It is interesting to see government funding such projects. It seems like it will open new horizons in industry and academia. If given proper concentration, It might revolutionize the automotive industry as well, opening up a new market for lightweight body automobiles. It is definelty the area worth spending funds on, since it aims to benefit so many other dependant industries.
@william, although foaming of metals might seem a nice technique to make the metals lighter, it just might not be adequate. Because the essential requirement of this new R&D institute is to make metal high in strength to weight ratio. Foaming might decrease the weight of metals, but it drastically reduces their strength as well. To be more precise, the strength of the metal is directly proportional to the square of its density. Adding air to any metal makes it highly porous and less dense.
So, I would rather have them use some other alloy mixing technique, if they are to produce high strength-low weight metals.
Al, I agree that we should; provide initial funding, but that R&D efforts like this should eventually become self-sustaining. Of course, that assumes the ability to do a certain amount of predicting the future and a lack of big upsets in a market, like big, unexpected price drops in solar panel components. Regardless of what else happened to make Solyndra fall, that was certainly one major factor. The Chinese have now been formally charged with dumping solar modules, wafers and cells by the EU: https://www.greentechmedia.com/articles/read/eu-imposes-provisional-tariffs-on-chinese-solar-imports
Ann, With the Center for Compact, Efficient Fluid Power (CCEFP) originally funded by the National Science Foundation, I think they also had a mandate to become self-sustaining. That goal provides a positive impetus for collaboration and some sense of urgency in making the connection between research and product development. As a nation, we should be funding research because it plays to our strengths but we also need a way to create at least an indirect connection with markets. Just an opinion. Certainly not an expert on this topic.
I also thought, along with Al, that it was interesting, and significant, for the feds to make it clear these institutes must become self-sustaining. I suspect that's one of the reasons they are so inclusive--industry, academia and government organizations.
Ann, the really big advantage of using foamed metals is that they are so simple to recycle, since there is nothing added except air. Any alloy additives would make the material different, which might not be a benefit.
Lou, that's an interesting point about recycling and what happens to materials either phased out because they're no longer wanted or needed and no one can get anymore or that have no market such as the wood pulp example. I saw a comment about something similar in a recent DN blog, having to do with phased-out CRT monitors, I think. Wish I could remember which one.
Ann, I am sure you are correct. There sould be processes that can be developed to recover the raw materials from composites. That would be very interesting.
All of the recycling efforts we participate in are working. Personally I know that at least half our volume of trash is recyclables. I think we could do better.
Another interesting example of the effect, although a little off topic, is the wood pulp industry. Due to massive recycling of paper products the timber industry has lost a major market for the parts of trees that would ground up and consumed by the pulp industry. They have since found a market in Germany. The Germans are burning them because they release less carbon than coal. There is a big debate in Germany becuase the wood used would not be available there due to environmental restrictions, but for now it is happening. This is a great example of how recycling is working out, though.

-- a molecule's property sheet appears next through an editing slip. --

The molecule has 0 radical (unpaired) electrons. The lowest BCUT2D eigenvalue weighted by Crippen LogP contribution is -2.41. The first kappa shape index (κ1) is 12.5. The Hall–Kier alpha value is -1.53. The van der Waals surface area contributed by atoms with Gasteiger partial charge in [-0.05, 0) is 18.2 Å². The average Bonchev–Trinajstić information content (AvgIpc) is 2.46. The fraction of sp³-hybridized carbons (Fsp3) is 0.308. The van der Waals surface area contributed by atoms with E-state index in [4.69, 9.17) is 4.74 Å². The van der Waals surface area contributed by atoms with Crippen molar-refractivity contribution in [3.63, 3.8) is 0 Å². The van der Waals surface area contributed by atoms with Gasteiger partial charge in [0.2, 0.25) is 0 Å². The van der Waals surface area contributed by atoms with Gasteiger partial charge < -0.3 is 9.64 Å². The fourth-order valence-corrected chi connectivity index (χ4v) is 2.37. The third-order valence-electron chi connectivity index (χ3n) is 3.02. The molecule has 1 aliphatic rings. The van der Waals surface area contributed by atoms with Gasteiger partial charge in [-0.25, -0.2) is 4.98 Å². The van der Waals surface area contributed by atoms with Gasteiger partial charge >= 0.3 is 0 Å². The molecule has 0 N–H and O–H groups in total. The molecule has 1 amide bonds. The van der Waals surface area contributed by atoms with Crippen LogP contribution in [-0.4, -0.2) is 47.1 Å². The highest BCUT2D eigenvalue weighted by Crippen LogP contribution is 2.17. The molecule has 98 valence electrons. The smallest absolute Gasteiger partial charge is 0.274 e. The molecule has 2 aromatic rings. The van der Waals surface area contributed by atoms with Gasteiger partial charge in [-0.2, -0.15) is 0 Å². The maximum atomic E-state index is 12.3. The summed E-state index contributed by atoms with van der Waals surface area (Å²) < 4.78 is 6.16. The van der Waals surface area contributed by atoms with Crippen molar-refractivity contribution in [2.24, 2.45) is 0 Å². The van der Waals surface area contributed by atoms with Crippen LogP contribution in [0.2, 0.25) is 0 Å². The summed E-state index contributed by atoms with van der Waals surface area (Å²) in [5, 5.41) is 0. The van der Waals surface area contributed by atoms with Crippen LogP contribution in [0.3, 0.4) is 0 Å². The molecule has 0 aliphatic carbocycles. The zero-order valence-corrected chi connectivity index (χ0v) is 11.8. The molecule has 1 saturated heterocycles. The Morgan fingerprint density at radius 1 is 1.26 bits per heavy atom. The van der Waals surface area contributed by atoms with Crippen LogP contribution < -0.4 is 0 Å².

Al is right, automotive is not the only industry that's expected to benefit from lightweighting R&D, including this institute's. Aerospace is another big one, and so is defense, but so are certain industrial uses. Automotive is the one that's in the forefront of many lightweighting efforts, because of the 54.5 mpg CAFE standard, as Chuck pointed out.
William, the foam structure you mention, and other means of introducing air into metallic structures, is one way to make them lighter. Others include certain alloy techniques and coming up with new alloys altogether, either aluminum-plus-something or certain types of steel.
In a bid to boost the viability of lithium-based electric car batteries, a team at Lawrence Berkeley National Laboratory has developed a chemistry that could possibly double an EV’s driving range while cutting its battery cost in half.
Using Siemens NX software, a team of engineering students from the University of Michigan built an electric vehicle and raced in the 2013 Bridgestone World Solar Challenge. One of those students blogged for Design News throughout the race.
Robots that walk have come a long way from simple barebones walking machines or pairs of legs without an upper body and head. Much of the research these days focuses on making more humanoid robots. But they are not all created equal.
For industrial control applications, or even a simple assembly line, that machine can go almost 24/7 without a break. But what happens when the task is a little more complex? That’s where the “smart” machine would come in. The smart machine is one that has some simple (or complex in some cases) processing capability to be able to adapt to changing conditions. Such machines are suited for a host of applications, including automotive, aerospace, defense, medical, computers and electronics, telecommunications, consumer goods, and so on. This discussion will examine what’s possible with smart machines, and what tradeoffs need to be made to implement such a solution.